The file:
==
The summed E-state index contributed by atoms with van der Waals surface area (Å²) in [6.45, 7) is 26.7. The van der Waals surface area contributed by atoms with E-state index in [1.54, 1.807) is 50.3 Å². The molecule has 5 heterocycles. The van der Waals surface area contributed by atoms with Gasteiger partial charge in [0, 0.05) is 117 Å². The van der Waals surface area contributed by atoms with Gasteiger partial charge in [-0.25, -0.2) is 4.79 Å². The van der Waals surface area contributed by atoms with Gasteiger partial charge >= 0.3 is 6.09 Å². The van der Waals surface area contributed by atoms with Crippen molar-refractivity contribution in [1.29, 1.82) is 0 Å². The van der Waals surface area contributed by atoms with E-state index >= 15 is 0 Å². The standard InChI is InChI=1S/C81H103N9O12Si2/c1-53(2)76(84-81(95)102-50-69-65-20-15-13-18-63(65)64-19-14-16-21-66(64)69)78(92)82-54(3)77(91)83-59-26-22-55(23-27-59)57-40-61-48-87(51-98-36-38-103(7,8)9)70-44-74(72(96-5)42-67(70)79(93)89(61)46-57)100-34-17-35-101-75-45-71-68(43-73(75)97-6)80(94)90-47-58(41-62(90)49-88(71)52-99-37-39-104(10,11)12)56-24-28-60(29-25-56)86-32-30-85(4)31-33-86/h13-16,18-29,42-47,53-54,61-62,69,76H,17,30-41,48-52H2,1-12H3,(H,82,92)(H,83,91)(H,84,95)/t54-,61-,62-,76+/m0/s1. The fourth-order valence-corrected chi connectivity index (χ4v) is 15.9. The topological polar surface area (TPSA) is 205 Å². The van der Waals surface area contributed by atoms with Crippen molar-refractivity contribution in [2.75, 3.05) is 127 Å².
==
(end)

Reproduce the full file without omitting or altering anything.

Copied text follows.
The summed E-state index contributed by atoms with van der Waals surface area (Å²) in [6.45, 7) is 26.7. The van der Waals surface area contributed by atoms with E-state index in [1.54, 1.807) is 50.3 Å². The molecule has 5 heterocycles. The van der Waals surface area contributed by atoms with Gasteiger partial charge in [0, 0.05) is 117 Å². The van der Waals surface area contributed by atoms with Gasteiger partial charge in [-0.25, -0.2) is 4.79 Å². The van der Waals surface area contributed by atoms with Gasteiger partial charge >= 0.3 is 6.09 Å². The van der Waals surface area contributed by atoms with Crippen molar-refractivity contribution in [1.29, 1.82) is 0 Å². The van der Waals surface area contributed by atoms with E-state index >= 15 is 0 Å². The standard InChI is InChI=1S/C81H103N9O12Si2/c1-53(2)76(84-81(95)102-50-69-65-20-15-13-18-63(65)64-19-14-16-21-66(64)69)78(92)82-54(3)77(91)83-59-26-22-55(23-27-59)57-40-61-48-87(51-98-36-38-103(7,8)9)70-44-74(72(96-5)42-67(70)79(93)89(61)46-57)100-34-17-35-101-75-45-71-68(43-73(75)97-6)80(94)90-47-58(41-62(90)49-88(71)52-99-37-39-104(10,11)12)56-24-28-60(29-25-56)86-32-30-85(4)31-33-86/h13-16,18-29,42-47,53-54,61-62,69,76H,17,30-41,48-52H2,1-12H3,(H,82,92)(H,83,91)(H,84,95)/t54-,61-,62-,76+/m0/s1. The fourth-order valence-corrected chi connectivity index (χ4v) is 15.9. The topological polar surface area (TPSA) is 205 Å². The van der Waals surface area contributed by atoms with Crippen molar-refractivity contribution in [2.75, 3.05) is 127 Å².